A key issue to watch going forward will be CMS rulemaking. CMS is expected to finalize rules in the months ahead that relate to enrollees’ ability to access services, and are specifically designed in part to “strengthen standards for timely access to care,” which may have implications for telehealth policy.
This section provides information about:
- Telehealth policy changes implemented in FY 2023 or planned for FY 2024
- State strategies to assess/improve telehealth quality used in FY 2023 or planned for FY 2024
Telehealth Policy Changes FY 2023 AND FY 2024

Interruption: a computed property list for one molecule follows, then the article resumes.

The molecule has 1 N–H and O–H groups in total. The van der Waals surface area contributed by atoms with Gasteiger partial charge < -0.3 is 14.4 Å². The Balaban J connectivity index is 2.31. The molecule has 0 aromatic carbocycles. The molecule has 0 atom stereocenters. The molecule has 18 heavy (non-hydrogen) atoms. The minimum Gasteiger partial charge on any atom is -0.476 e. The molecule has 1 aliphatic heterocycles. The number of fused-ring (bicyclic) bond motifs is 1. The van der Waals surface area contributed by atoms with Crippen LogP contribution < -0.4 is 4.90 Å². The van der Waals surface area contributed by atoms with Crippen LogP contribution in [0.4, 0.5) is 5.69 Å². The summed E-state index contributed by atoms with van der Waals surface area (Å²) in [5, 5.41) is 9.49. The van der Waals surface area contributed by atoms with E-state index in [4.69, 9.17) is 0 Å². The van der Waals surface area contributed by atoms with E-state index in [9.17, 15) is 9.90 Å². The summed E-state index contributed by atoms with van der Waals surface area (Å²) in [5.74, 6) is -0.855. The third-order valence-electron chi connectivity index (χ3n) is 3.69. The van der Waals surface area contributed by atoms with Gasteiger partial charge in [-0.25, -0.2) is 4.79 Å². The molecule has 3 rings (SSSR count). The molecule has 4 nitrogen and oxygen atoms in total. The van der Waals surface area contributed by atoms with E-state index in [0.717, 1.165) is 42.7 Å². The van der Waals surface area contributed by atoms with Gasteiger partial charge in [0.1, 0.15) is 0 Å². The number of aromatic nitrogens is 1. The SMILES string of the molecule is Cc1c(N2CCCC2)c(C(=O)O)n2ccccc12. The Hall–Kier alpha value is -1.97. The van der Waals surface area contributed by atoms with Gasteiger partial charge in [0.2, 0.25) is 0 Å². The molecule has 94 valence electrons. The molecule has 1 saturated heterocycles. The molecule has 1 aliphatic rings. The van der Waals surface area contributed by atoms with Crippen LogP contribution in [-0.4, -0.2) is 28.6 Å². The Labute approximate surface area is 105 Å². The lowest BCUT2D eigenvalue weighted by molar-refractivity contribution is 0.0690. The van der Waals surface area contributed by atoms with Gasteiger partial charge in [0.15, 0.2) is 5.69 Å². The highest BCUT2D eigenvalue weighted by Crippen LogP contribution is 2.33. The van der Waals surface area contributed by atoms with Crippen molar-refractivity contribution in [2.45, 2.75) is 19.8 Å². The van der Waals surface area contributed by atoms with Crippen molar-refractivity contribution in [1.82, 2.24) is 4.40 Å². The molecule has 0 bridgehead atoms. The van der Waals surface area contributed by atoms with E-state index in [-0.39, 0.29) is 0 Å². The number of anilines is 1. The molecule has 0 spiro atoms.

During the COVID-19 pandemic, many states used temporary Medicaid emergency authorities to expand telehealth coverage and also took advantage of their existing broad authority to further expand telehealth without the need for CMS approval. By 2022, states reported making permanent a broad range of temporary policies that were adopted to expand the use of telehealth during the pandemic as well as limiting certain telehealth policies (e.g., coverage of or payment parity for audio-only) that were implemented on an emergency basis. In this year’s survey, states were asked to indicate whether telehealth policy changes were implemented in FY 2023 or were planned for FY 2024 in key telehealth areas where states have discretion including services covered via telehealth, provider types reimbursed, allowable modalities, originating site policies, and reimbursement parity. States were asked to include any changes to current policy – even if the policy being changed was temporary due to the COVID-19 PHE.